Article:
Dahon (www.dahon.com) is the largest manufacturer of folding bicycles in the world. David Hon, a physicist and company founder, began experimenting with folding bike technology in the early 1980s. Dahon has offices in California and Taiwan, a manufacturing plant in Macau and a 28-model product line. We trialed the Cadenza ($499.95), a full-size road bike new to the market, and the Helios ($579.95), an eight-speed cruiser with 16-inch wheels and a miniature frame that compensates with an extra-long seat tube and handlebar stem.
With its skinny tires and light-weight aluminum frame and components, the Cadenza is a fast road bike that affords a rider an upright posture, as on trail bikes and cruisers. Its ideal for long-range riding on asphalt, although more serious riders will be disappointed with its minimal 16-speed gearing and somewhat fickle grip shifters.
The carbon-wrapped aluminum handlebar and ergonomic bar ends are notable features, for this is mid-priced bike, as is the quick-release folding stem.We found the WTB Rocket V seat a bit uncomfortable, requiring a pair of padded cycle shorts for the veteran and neophyte alike.
The Helios is a top-of-the-line folder that can fit, quite miraculously, into very tight spaces, like the baggage compartment of our Mooney. A larger baggage compartment might hold two bikes, as would the typical back seat in a four-place airplane. The Helios was the only bike that would fit into our Mooney.
Although the 16-inch wheels relegate it to bike paths and sidewalks, where you may find yourself routinely overtaken by joggers and ambitious power-walkers, the Helios and folding bikes like it are the only bikes that you can truly take anywhere. The Helios was the most manageable bike in our group in terms of portability; it has magnets attached to the front and rear forks that hold the folded frame together-a very thoughtful innovation, in our view.
The Dahons employ the most effortless folding system of the group. A hinge with a tensioning bar separates the main frame tube from the small upper tube, which links to its mating part with a metal coupling. This system folds the bike in half symmetrically, which makes it easier to store because it will sit upright and you dont have to remove the wheels. However, because the frames tubing is separated, these bikes seem more susceptible to frame-wear from excessive weight or impact. While riding, we noted the faint sound of metal on metal as the tubes shifted over a bump or when we were pumping hard uphill. This may be the inevitable compromise of having a bike that folds.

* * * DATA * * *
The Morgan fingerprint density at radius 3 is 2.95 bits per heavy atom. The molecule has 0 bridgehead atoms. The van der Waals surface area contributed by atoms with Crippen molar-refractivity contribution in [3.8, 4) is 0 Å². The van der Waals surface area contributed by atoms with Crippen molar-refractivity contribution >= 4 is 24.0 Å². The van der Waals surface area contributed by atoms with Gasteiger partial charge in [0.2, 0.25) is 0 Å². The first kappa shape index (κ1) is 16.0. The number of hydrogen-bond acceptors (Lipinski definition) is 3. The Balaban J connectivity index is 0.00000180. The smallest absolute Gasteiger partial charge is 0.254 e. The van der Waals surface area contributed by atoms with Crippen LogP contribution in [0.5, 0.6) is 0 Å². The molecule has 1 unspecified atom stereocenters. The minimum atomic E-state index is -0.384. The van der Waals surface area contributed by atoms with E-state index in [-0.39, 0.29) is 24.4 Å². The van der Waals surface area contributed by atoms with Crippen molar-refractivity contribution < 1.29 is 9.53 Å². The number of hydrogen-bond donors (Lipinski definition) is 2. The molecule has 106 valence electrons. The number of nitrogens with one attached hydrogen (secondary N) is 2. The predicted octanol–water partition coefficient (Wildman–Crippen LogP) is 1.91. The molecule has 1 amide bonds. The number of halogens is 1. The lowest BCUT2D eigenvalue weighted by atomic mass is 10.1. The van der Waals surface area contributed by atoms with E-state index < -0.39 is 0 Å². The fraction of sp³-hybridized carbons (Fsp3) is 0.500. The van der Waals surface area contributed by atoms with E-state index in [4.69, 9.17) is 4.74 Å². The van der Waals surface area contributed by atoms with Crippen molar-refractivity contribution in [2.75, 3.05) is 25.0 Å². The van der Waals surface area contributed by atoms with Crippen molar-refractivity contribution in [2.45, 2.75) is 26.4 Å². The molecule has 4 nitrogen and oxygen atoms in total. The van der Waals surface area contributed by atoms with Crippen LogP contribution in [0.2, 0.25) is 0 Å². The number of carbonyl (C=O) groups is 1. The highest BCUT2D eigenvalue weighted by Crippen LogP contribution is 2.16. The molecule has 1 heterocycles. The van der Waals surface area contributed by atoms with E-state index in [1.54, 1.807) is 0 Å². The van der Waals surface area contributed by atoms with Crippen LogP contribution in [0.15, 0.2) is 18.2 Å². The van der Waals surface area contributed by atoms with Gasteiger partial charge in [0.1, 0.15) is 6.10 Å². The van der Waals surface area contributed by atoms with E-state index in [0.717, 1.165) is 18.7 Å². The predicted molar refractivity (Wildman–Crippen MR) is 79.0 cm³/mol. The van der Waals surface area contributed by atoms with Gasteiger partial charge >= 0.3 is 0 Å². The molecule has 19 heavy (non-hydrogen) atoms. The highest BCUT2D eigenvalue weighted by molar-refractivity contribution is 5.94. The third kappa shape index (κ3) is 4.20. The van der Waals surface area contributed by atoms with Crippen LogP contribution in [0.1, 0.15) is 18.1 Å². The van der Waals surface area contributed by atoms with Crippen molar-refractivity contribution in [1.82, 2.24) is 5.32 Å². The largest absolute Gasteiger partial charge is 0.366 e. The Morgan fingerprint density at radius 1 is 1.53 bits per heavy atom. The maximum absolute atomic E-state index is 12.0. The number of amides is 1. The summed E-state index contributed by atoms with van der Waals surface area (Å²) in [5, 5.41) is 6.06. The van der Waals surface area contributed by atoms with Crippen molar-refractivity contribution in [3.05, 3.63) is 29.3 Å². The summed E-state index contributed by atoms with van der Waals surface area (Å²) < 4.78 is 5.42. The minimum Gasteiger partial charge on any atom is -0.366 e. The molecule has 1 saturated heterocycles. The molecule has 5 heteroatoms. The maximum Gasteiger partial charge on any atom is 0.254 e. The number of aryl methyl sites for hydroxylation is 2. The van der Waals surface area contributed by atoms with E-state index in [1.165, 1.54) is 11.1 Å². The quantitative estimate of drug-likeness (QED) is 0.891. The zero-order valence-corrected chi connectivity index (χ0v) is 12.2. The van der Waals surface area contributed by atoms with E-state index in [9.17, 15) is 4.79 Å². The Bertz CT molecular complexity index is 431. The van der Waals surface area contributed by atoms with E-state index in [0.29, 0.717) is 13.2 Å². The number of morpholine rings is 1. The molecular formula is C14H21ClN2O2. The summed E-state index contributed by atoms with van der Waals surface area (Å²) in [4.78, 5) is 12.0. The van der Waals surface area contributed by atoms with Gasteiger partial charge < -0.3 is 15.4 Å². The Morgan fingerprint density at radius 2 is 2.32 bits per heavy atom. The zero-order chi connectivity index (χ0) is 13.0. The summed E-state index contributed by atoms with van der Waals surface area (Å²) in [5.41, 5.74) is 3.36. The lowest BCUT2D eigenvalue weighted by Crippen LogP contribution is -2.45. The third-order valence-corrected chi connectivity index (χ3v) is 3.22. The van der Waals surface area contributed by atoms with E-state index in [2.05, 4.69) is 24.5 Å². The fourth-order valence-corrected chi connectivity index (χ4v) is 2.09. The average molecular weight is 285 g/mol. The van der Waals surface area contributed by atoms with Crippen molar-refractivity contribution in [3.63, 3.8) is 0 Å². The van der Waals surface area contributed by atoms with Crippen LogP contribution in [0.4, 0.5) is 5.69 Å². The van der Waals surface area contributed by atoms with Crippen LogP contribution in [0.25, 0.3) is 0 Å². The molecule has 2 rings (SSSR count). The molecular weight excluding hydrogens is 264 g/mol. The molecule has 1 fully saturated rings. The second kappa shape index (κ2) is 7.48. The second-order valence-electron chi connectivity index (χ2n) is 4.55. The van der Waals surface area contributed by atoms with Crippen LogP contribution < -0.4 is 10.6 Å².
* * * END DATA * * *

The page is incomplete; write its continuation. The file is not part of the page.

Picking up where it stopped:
Our sister marine publications were also looking into folding bikes so we decided to take a look at the Port Runner ($299.95, www.westmarine.com) from the mass-retailer West Marine as a bargain alternative. The Port Runner has a hinged single frame tube secured with a quick release to open and secure it.It has an elongated handle bar stem and seat post like the Helios, although a screw is used to operate the folding stem instead of a quick release.
We like its 30-pound-capacity cargo rack with built-in bungees but the Port Runner wouldnt go into either the Mooney or the Bonanza baggage compartment, despite having a frame geometry similar to the Helios. It would fit into a larger aircraft, say a Bonanza A36 or Cherokee Six.
The Dahon Helios is the walk-away winner out of this group because of its quality and portability. Our reservations about the Dahons folding mechanism are assuaged by the knowledge that youd have to weigh over 230 pounds (the stated weight capacity) or ride them off a cliff to break the frame. Check out Dahons full model line for more options. We think all of these bikes are nicely designed and made.
The Port Runner is not a bad purchase considering its nearly half the price and offers a very similar ride and only slightly larger dimensions. But its not as well made as the Dahon, in our view.
Both the Montague Paratrooper and the Dahon Cadenza are quality bicycles that perform just as well as their rigid counterparts and although they are easier to transport than a rigid bike, theyre a bit on the large and heavy size for airplane portability.
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-Ben Barnard is Aviation Consumers assistant editor.